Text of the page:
In Brief

IN BRIEF

November 19, 2008|By From Sun staff and news services

NAACP chairman Bond won't seek new term

BALTIMORE: Veteran civil rights activist Julian Bond will not seek another term as chairman of the NAACP's national board, saying the time is right to "let a new generation of leaders" take over the century-old organization. Bond, 68, has served as chairman since 1998. He announced yesterday that his current one-year chairman's term, which expires in February, will be his last, although he plans to remain on the board. "This is a time for renewal. We have dynamic new leadership. The country has a new president in Barack Obama; the organization has a new CEO in Benjamin Jealous, and we'll soon have a new chairman of the NAACP board," Bond said in a statement. "The NAACP and the country are in good hands."

Ginkgo fails to prevent dementia in elderly

CHICAGO: The medicinal herb ginkgo biloba is not effective in preventing dementia or Alzheimer's disease, according to a study published today in the Journal of the American Medical Association. Between 2000 and 2008, researchers at five U.S. medical centers, including Johns Hopkins, studied the effects of ginkgo biloba extract on 3,069 patients ages 75 and older. Some patients were given 120 milligrams of the supplement twice daily, while others took a placebo. Investigators found that the herb was not effective in reducing the rate of dementia or Alzheimer's disease among more than 1,500 participants after several years of use.

Al-Maliki supports U.S. pact in TV address

BAGHDAD: Iraqi Prime Minister Nouri al-Maliki delivered a nationally televised address yesterday to rally domestic support for a U.S.-Iraqi security pact, calling it a step toward full sovereignty and assuring neighbors it will prevent cross-border attacks. Hours earlier, Iraq said it will hold provincial elections Jan. 31 for the first time since 2005, when the country was in chaos. The ballot also could come with a clear timetable for a U.S. withdrawal in place, if parliament approves the security pact in a vote scheduled for Monday. The agreement would keep U.S. troops in Iraq until 2012 but put them under strict Iraqi oversight for the first time since they led an invasion five years ago.

Mikulski gets a top job in drafting health plan

WASHINGTON: Sen. Barbara A. Mikulski of Maryland was named yesterday to lead a Senate working group that will help draft a national health care plan next year. Senate Health Committee Chairman Edward M. Kennedy of Massachusetts, who has said he would introduce a universal care plan early in the new session of Congress, selected three Democratic veterans to head the groups. Mikulski will focus on improvements in the quality of care. Iowa Sen. Tom Harkin will concentrate on prevention and public health, and New York Sen. Hillary Clinton is to deal with insurance coverage.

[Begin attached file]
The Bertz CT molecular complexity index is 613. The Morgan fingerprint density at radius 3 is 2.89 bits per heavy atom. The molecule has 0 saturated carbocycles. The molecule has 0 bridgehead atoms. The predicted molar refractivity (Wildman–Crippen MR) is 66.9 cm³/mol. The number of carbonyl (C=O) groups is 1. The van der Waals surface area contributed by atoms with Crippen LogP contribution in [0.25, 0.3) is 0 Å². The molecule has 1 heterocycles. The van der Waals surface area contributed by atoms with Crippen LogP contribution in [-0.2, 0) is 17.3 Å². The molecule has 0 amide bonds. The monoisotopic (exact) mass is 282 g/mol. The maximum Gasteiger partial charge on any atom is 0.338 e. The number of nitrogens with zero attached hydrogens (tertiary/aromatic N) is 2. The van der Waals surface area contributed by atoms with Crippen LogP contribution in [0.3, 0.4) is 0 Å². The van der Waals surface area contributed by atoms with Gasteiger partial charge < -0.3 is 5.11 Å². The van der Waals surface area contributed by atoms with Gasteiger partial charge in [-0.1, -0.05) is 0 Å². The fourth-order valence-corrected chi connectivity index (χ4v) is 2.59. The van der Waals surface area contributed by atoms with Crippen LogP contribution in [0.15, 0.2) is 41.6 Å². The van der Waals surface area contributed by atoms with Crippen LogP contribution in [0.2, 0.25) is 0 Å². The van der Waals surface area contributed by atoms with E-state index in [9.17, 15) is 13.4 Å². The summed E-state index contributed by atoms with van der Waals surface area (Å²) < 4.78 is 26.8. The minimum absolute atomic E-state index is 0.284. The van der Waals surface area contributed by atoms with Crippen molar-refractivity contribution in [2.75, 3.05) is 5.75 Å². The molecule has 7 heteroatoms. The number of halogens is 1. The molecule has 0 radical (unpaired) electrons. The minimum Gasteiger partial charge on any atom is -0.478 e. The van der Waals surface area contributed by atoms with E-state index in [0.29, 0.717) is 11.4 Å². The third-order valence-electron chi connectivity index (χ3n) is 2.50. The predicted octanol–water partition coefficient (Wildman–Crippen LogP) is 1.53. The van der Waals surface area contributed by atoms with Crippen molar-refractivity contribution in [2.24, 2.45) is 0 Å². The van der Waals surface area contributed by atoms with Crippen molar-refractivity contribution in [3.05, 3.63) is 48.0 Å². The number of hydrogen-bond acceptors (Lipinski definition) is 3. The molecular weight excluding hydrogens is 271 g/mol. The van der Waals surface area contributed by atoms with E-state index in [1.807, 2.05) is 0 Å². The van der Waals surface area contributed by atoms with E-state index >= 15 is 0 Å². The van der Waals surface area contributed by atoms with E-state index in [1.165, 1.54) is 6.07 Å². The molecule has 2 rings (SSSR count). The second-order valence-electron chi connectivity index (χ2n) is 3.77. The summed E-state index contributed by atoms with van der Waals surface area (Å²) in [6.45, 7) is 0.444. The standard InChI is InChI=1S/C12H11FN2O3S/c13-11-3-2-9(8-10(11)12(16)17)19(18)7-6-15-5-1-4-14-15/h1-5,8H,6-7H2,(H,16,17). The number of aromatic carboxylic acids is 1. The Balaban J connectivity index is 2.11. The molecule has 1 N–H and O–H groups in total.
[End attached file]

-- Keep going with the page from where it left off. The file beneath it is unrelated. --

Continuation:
Md. crab disaster relief could reach $10 million

WASHINGTON : Maryland will receive up to $10 million in federal disaster relief for watermen and crab processing plants hurt by this year's decline in the crab harvest, the National Oceanic and Atmospheric Administration announced yesterday. State officials welcomed the announcement, though the money is one-third less than they had sought. The state must submit a plan showing how it will use the money. Gov. Martin O'Malley and Virginia Gov. Tim Kaine had asked for $15 million each. Maryland officials say they plan to use the federal aid to supplement $3 million in state funds already earmarked to employ watermen and provide financial assistance to seafood businesses affected by the crab decline.

Lieberman gets to keep committee chair job

WASHINGTON: Sen. Joseph I. Lieberman, the Democrat-turned-independent from Connecticut, was allowed to keep his chairmanship of the Homeland Security and Governmental Affairs Committee yesterday despite his support for Sen. John McCain in the presidential campaign. Democratic senators voted instead to oust him from the Environment and Public Works Committee, where he had been chairman of a subcommittee. That penalty was a slap on the wrist compared with the prospect of losing the homeland security leadership.

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